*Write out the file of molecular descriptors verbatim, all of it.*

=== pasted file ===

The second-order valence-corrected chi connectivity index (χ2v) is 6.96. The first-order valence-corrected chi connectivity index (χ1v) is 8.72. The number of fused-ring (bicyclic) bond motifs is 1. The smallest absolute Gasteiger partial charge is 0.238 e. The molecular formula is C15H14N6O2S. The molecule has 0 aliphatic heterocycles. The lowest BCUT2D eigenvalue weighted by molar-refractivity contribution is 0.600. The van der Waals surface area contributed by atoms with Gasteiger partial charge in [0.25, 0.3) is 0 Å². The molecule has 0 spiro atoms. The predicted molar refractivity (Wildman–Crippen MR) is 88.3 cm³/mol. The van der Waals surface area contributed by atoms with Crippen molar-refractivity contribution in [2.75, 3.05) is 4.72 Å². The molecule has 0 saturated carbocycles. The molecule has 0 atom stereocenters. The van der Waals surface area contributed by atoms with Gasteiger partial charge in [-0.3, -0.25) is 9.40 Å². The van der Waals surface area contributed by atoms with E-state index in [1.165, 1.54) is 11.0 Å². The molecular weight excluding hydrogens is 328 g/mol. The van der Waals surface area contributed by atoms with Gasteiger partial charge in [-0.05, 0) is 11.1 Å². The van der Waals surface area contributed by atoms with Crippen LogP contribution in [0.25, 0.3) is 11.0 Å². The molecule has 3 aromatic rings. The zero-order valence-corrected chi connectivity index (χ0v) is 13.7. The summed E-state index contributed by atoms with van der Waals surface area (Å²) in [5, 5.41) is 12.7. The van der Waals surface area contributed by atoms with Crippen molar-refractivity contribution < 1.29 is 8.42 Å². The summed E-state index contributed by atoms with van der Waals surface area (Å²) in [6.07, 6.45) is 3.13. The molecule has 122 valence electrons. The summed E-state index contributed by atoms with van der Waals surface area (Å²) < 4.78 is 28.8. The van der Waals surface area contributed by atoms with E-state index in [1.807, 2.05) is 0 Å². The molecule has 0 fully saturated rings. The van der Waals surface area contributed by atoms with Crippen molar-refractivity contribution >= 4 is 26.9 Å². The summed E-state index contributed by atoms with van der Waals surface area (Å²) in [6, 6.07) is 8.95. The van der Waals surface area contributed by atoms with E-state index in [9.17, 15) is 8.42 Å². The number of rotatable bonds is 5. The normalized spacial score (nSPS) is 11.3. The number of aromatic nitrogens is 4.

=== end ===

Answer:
The second-order valence-corrected chi connectivity index (χ2v) is 6.96. The first-order valence-corrected chi connectivity index (χ1v) is 8.72. The number of fused-ring (bicyclic) bond motifs is 1. The smallest absolute Gasteiger partial charge is 0.238 e. The molecular formula is C15H14N6O2S. The molecule has 0 aliphatic heterocycles. The lowest BCUT2D eigenvalue weighted by molar-refractivity contribution is 0.600. The van der Waals surface area contributed by atoms with Gasteiger partial charge in [0.25, 0.3) is 0 Å². The molecule has 0 spiro atoms. The predicted molar refractivity (Wildman–Crippen MR) is 88.3 cm³/mol. The van der Waals surface area contributed by atoms with Crippen molar-refractivity contribution in [2.75, 3.05) is 4.72 Å². The molecule has 0 saturated carbocycles. The molecule has 0 atom stereocenters. The van der Waals surface area contributed by atoms with Gasteiger partial charge in [-0.3, -0.25) is 9.40 Å². The van der Waals surface area contributed by atoms with E-state index in [1.165, 1.54) is 11.0 Å². The molecular weight excluding hydrogens is 328 g/mol. The van der Waals surface area contributed by atoms with Gasteiger partial charge in [-0.05, 0) is 11.1 Å². The van der Waals surface area contributed by atoms with Crippen LogP contribution in [0.25, 0.3) is 11.0 Å². The molecule has 3 aromatic rings. The zero-order valence-corrected chi connectivity index (χ0v) is 13.7. The summed E-state index contributed by atoms with van der Waals surface area (Å²) in [5, 5.41) is 12.7. The van der Waals surface area contributed by atoms with Crippen molar-refractivity contribution < 1.29 is 8.42 Å². The summed E-state index contributed by atoms with van der Waals surface area (Å²) in [6.07, 6.45) is 3.13. The molecule has 122 valence electrons. The summed E-state index contributed by atoms with van der Waals surface area (Å²) < 4.78 is 28.8. The van der Waals surface area contributed by atoms with E-state index in [1.807, 2.05) is 0 Å². The molecule has 0 fully saturated rings. The van der Waals surface area contributed by atoms with Crippen molar-refractivity contribution >= 4 is 26.9 Å². The summed E-state index contributed by atoms with van der Waals surface area (Å²) in [6, 6.07) is 8.95. The van der Waals surface area contributed by atoms with E-state index in [9.17, 15) is 8.42 Å². The number of rotatable bonds is 5. The normalized spacial score (nSPS) is 11.3. The number of aromatic nitrogens is 4.